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Not So Innocent -- II

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"Tony Apanovitch has been sentenced to death for a crime he did not commit. He is a victim of the most serious miscarriage of justice."  So proclaims this page on the Web site of the Canadian Coalition Against the Death Penalty. Note the complete absence of doubt from that statement. Not "there is evidence that leads us to believe he is probably innocent." Nope, it's an absolute certainty.

Funny thing, though, is that there was DNA available from the 1984 rape and murder of Mary Ann Flynn, but Apanovitch steadfastly refused to give a comparison sample. Shouldn't that have given the innocence proclaimers at least a little pause?

He refused, that is, until a 2003 mandatory testing law gave him no choice, reports Jim Nichols in the Cleveland Plain Dealer. Although only a fragment of DNA remains available, an independent lab in California puts the odds against the killer being anyone else at 140 million to one.

The fact that one more convicted murderer proclaiming his innocence has been confirmed guilty is "dog bites man," i.e., not news. The reason we posted it is its reflection on the credibility, or lack thereof, of what is posted about supposed innocents on the web sites of anti-death-penalty organizations.

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Unfortunately, though, the abolitionists are getting mileage out of these proclamations.

The "Canadian Coalition Against The Death Penalty" is probably some guy sitting around in his underwear who has a pathological affinity to the worst North America has to offer. If that's not the case, perhaps some visitors to the C&C blog could offer some specifics to rebut this belief.

It is perhaps instructive that one has to go to a Canadian anti-death penalty web site to find this innocence claim. One will not find a similar claim on the web sites of the leading national anti-death penalty organizations in the U.S. -- for example, the NCADP, Amnesty International USA, the ACLU Capital Punishment Project, etc.

We also were not the ones pushing the "innocence" claim with regard to Roger Keith Coleman (although, admittedly, one religious organization opposed to the death penalty was as well as a number of individuals. My organization's take was to call for a testing of the DNA, but to refrain from prejudging what said testing would find.)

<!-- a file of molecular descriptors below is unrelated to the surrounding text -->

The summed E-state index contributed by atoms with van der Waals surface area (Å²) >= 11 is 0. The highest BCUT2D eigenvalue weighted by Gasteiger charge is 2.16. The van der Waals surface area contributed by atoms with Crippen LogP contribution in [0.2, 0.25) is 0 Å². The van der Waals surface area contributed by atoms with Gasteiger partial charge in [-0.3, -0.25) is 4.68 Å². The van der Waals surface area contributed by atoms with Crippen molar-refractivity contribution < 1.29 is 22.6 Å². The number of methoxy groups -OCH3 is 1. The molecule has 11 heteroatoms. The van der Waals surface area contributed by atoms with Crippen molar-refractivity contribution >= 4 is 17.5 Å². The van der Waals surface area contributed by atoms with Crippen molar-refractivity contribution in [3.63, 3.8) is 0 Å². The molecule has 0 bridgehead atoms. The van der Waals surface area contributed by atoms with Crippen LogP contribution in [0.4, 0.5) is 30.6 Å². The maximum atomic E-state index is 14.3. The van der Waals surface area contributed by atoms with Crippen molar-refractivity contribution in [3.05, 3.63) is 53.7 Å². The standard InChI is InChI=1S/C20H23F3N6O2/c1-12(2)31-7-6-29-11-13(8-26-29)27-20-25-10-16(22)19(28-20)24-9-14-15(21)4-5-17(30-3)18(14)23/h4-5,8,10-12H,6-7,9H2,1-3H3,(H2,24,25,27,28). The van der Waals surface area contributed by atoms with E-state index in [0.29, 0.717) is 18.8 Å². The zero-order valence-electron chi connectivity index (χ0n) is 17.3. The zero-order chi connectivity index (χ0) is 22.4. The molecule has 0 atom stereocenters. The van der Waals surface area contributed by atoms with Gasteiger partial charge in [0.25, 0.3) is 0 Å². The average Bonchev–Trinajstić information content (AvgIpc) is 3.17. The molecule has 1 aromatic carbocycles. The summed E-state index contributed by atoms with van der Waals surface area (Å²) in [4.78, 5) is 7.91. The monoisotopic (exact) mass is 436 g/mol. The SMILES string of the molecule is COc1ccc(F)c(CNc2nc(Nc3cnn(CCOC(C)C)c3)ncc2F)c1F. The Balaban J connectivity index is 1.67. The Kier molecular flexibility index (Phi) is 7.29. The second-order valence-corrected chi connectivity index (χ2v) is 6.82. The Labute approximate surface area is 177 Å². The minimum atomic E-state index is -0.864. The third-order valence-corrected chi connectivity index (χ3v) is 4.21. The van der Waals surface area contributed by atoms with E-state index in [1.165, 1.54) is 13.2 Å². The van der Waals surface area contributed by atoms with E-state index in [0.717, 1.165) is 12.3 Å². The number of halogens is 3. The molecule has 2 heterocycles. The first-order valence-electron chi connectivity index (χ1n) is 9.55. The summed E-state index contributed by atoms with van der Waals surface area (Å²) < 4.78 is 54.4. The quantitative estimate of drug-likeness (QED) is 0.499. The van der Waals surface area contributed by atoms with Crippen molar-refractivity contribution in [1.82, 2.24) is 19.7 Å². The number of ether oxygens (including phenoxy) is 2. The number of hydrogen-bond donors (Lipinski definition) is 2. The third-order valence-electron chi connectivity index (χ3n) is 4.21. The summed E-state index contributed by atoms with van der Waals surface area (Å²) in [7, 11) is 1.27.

Leading abolitionists aren't stupid. We know the pitfalls of pressing false innocence claims. And given that we know and understand the power of the innocence argument, why risk losing this valuable tool in our anti-death penalty toolbox?

Mr. Elliot, while leading abolitionists aren't stupid, they are not above inflating claims to make their case. DPIC points to 123 "innocents" sentenced to death. Under DPIC-speak, innocence is equated with, inter alia, acquittals. Under our criminal justice system, the accused is accorded many protections, which often results in factually guilty people being acquitted. But it is hard to dispute that at least some of the people on DPIC's innocence list actually did it.

NCADP cites DPIC's numbers: http://www.ncadp.org/fact_sheet4.html

Mr. Federalist: We're kind of reprising last week's argument, but here goes: Your side thinks the DPIC innocence list is too large, e.g., no way no how could all of those 123 people be truly innocent. My side tends to think it is too small (example: it has been criticized because it doesn't include Sunny Jacobs, just to list one example). If you want to see an interesting example of how one state anti-death penalty organization, Floridians for Alternatives to the Death Penalty, disagrees with the DPIC list, go here:
http://www.cuadp.org/pressrel48.html

At the end of the day, I think even two people who are as far apart as you and I are can agree on one thing: It does no one any good to press a false innocence claim. Indeed, I am still having people tell me on radio talk shows and other venues, "Oh, you said Roger Keith Coleman was innocent." Which, of course, I did not -- we simply wanted the DNA tested, and to Gov. Warner's credit, it was.

Mr. Elliot:

I think that Kevin Cooper would disagree with you about the efficacy of pressing false innocence claims. But more to the point--DPIC has gotten a ton of mileage out of its list, and the while the list is useful as a starting point, it's an exercise in propaganda as it's used now.

Sadly, Kevin Cooper's claim was effective, since he has delayed his execution several years with a bogus actual innocence claim. Also, the websites for the ACLU, Amnesty International, and NCDAP all make the actual innocence claims used by the DPIC. AS I read their website, those groups are pushing the innocence argument.

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